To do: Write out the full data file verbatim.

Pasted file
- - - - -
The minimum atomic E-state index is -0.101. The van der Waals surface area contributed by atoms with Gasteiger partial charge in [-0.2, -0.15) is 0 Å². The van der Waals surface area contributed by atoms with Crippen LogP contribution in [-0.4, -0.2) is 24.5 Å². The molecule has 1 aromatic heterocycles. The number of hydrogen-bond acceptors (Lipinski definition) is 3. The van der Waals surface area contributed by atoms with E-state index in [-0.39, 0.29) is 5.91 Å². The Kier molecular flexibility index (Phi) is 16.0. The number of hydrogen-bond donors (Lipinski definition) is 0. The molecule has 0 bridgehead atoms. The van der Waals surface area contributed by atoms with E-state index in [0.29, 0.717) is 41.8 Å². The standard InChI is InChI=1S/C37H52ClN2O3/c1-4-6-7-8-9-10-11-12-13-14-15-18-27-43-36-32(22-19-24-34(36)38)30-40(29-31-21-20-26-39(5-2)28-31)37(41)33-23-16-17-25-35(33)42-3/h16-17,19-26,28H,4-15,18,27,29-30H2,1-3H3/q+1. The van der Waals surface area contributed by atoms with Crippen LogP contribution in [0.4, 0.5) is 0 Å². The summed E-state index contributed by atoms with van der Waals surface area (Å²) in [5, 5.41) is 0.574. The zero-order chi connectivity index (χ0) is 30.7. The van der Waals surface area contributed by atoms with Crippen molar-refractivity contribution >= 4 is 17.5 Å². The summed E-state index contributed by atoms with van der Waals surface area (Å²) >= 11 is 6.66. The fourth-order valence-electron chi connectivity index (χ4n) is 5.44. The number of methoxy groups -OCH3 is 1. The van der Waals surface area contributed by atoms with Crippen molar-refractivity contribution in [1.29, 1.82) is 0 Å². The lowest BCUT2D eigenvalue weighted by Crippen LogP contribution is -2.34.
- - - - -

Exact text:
The minimum atomic E-state index is -0.101. The van der Waals surface area contributed by atoms with Gasteiger partial charge in [-0.2, -0.15) is 0 Å². The van der Waals surface area contributed by atoms with Crippen LogP contribution in [-0.4, -0.2) is 24.5 Å². The molecule has 1 aromatic heterocycles. The number of hydrogen-bond acceptors (Lipinski definition) is 3. The van der Waals surface area contributed by atoms with E-state index in [-0.39, 0.29) is 5.91 Å². The Kier molecular flexibility index (Phi) is 16.0. The number of hydrogen-bond donors (Lipinski definition) is 0. The molecule has 0 bridgehead atoms. The van der Waals surface area contributed by atoms with E-state index in [0.29, 0.717) is 41.8 Å². The standard InChI is InChI=1S/C37H52ClN2O3/c1-4-6-7-8-9-10-11-12-13-14-15-18-27-43-36-32(22-19-24-34(36)38)30-40(29-31-21-20-26-39(5-2)28-31)37(41)33-23-16-17-25-35(33)42-3/h16-17,19-26,28H,4-15,18,27,29-30H2,1-3H3/q+1. The van der Waals surface area contributed by atoms with Crippen LogP contribution in [0.4, 0.5) is 0 Å². The summed E-state index contributed by atoms with van der Waals surface area (Å²) in [5, 5.41) is 0.574. The zero-order chi connectivity index (χ0) is 30.7. The van der Waals surface area contributed by atoms with Crippen molar-refractivity contribution >= 4 is 17.5 Å². The summed E-state index contributed by atoms with van der Waals surface area (Å²) >= 11 is 6.66. The fourth-order valence-electron chi connectivity index (χ4n) is 5.44. The number of methoxy groups -OCH3 is 1. The van der Waals surface area contributed by atoms with Crippen molar-refractivity contribution in [1.29, 1.82) is 0 Å². The lowest BCUT2D eigenvalue weighted by Crippen LogP contribution is -2.34.